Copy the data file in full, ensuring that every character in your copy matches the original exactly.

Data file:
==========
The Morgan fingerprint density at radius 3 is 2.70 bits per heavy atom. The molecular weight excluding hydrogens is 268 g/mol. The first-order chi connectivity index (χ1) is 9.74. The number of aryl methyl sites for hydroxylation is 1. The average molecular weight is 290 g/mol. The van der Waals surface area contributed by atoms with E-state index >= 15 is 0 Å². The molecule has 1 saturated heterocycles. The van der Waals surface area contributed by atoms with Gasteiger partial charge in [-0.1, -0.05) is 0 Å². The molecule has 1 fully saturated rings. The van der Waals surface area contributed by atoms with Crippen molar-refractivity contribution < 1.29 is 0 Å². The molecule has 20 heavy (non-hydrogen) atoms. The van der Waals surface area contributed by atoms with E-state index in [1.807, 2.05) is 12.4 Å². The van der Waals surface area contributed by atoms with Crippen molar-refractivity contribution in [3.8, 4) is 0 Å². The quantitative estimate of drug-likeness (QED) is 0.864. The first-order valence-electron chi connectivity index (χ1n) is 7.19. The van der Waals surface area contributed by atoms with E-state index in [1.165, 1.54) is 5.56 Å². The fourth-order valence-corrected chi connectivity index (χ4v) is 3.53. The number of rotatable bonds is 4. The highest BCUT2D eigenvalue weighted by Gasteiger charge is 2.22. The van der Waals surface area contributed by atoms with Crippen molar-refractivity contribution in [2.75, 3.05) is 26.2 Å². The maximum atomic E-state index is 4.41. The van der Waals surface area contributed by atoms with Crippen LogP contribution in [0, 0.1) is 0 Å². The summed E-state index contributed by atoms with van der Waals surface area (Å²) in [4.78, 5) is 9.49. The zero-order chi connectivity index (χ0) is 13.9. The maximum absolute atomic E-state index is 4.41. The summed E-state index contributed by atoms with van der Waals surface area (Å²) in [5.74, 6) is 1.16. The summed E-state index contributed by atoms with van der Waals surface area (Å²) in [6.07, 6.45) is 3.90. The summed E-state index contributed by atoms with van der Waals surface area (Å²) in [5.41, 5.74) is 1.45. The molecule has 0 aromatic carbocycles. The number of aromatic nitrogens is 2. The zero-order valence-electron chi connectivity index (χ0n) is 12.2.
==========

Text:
The Morgan fingerprint density at radius 3 is 2.70 bits per heavy atom. The molecular weight excluding hydrogens is 268 g/mol. The first-order chi connectivity index (χ1) is 9.74. The number of aryl methyl sites for hydroxylation is 1. The average molecular weight is 290 g/mol. The van der Waals surface area contributed by atoms with E-state index >= 15 is 0 Å². The molecule has 1 saturated heterocycles. The van der Waals surface area contributed by atoms with Gasteiger partial charge in [-0.1, -0.05) is 0 Å². The molecule has 1 fully saturated rings. The van der Waals surface area contributed by atoms with Crippen molar-refractivity contribution < 1.29 is 0 Å². The molecule has 20 heavy (non-hydrogen) atoms. The van der Waals surface area contributed by atoms with E-state index in [1.807, 2.05) is 12.4 Å². The van der Waals surface area contributed by atoms with Crippen molar-refractivity contribution in [3.8, 4) is 0 Å². The quantitative estimate of drug-likeness (QED) is 0.864. The first-order valence-electron chi connectivity index (χ1n) is 7.19. The van der Waals surface area contributed by atoms with E-state index in [1.165, 1.54) is 5.56 Å². The fourth-order valence-corrected chi connectivity index (χ4v) is 3.53. The number of rotatable bonds is 4. The highest BCUT2D eigenvalue weighted by Gasteiger charge is 2.22. The van der Waals surface area contributed by atoms with Crippen molar-refractivity contribution in [2.75, 3.05) is 26.2 Å². The maximum atomic E-state index is 4.41. The van der Waals surface area contributed by atoms with Crippen LogP contribution in [0, 0.1) is 0 Å². The summed E-state index contributed by atoms with van der Waals surface area (Å²) in [4.78, 5) is 9.49. The zero-order chi connectivity index (χ0) is 13.9. The maximum absolute atomic E-state index is 4.41. The summed E-state index contributed by atoms with van der Waals surface area (Å²) in [5.74, 6) is 1.16. The summed E-state index contributed by atoms with van der Waals surface area (Å²) in [6.07, 6.45) is 3.90. The summed E-state index contributed by atoms with van der Waals surface area (Å²) in [5.41, 5.74) is 1.45. The molecule has 0 aromatic carbocycles. The number of aromatic nitrogens is 2. The zero-order valence-electron chi connectivity index (χ0n) is 12.2.